Traditionally, the family name that a Korean is given is one they will keep for life. When females get married, they don’t take their husband’s family name.
Once the time comes when the couple is ready to have a baby, the child will inherit the father’s family name.
Other Interesting Facts About Korean Names
Before we let you go, we want to provide you with a few more interesting facts about traditional Korean names.
- Western culture has a big influence on South Korea. It’s common for Koreans that travel internationally often to also have a western name. Traditionally, they will choose the English version of their name. Park Da Hee may simply go by Hope Park when she’s visiting the US.
- In western cultures, it’s common for people to refer to each other by only their surnames. This is often done in groups where 2 or more people have the same first name. It’s also more common among males than females. Calling a person solely by their family name isn’t a thing in Korea.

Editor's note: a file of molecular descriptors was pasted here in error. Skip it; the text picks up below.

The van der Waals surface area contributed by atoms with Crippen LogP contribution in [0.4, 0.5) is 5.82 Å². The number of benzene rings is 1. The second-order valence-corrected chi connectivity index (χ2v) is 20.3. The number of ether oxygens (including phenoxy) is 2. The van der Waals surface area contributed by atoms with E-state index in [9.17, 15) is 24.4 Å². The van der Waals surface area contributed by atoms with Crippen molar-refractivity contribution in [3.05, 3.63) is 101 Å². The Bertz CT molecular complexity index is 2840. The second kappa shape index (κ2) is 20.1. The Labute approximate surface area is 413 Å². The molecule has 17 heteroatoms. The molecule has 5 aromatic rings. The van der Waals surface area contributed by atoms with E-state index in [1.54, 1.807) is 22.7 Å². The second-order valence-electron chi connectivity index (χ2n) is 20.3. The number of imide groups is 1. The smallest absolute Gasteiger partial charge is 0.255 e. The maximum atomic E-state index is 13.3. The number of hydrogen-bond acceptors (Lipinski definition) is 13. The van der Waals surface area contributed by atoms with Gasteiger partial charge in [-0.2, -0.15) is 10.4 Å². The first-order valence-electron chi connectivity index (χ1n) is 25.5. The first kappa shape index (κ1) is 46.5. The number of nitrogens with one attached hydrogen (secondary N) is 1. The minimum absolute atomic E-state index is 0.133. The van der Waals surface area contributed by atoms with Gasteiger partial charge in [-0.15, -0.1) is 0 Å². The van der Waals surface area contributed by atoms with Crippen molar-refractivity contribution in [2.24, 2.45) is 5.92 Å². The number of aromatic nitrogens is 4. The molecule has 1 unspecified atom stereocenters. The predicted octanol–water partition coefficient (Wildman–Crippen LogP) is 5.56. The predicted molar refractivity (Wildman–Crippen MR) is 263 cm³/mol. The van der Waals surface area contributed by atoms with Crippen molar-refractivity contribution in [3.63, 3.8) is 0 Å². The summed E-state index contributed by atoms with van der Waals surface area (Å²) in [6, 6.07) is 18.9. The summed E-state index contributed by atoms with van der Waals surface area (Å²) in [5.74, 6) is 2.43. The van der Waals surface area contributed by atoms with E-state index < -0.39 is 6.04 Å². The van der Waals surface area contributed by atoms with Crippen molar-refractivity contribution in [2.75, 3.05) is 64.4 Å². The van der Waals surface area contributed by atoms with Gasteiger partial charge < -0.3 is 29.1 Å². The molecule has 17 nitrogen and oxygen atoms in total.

- Modern parents are stepping away from using generational names, giving each of their children individual names.
- While it’s not common, there are some Koreans that only have a one syllable given name.
Do Koreans have middle names? No, middle names are not used in Korea. While most Korean names have three parts, a middle name is not one of them. A Korean name is made up of three syllables, which include:
- Family name (surname)
- Identifier name
- Generational name
The identifier name and the generational name are the given names. A generational name is one that will be used for siblings of the same gender.
However, more modern Korean parents are stepping away from this practice. While it’s rare, there are some Koreans that only have a one syllable given name.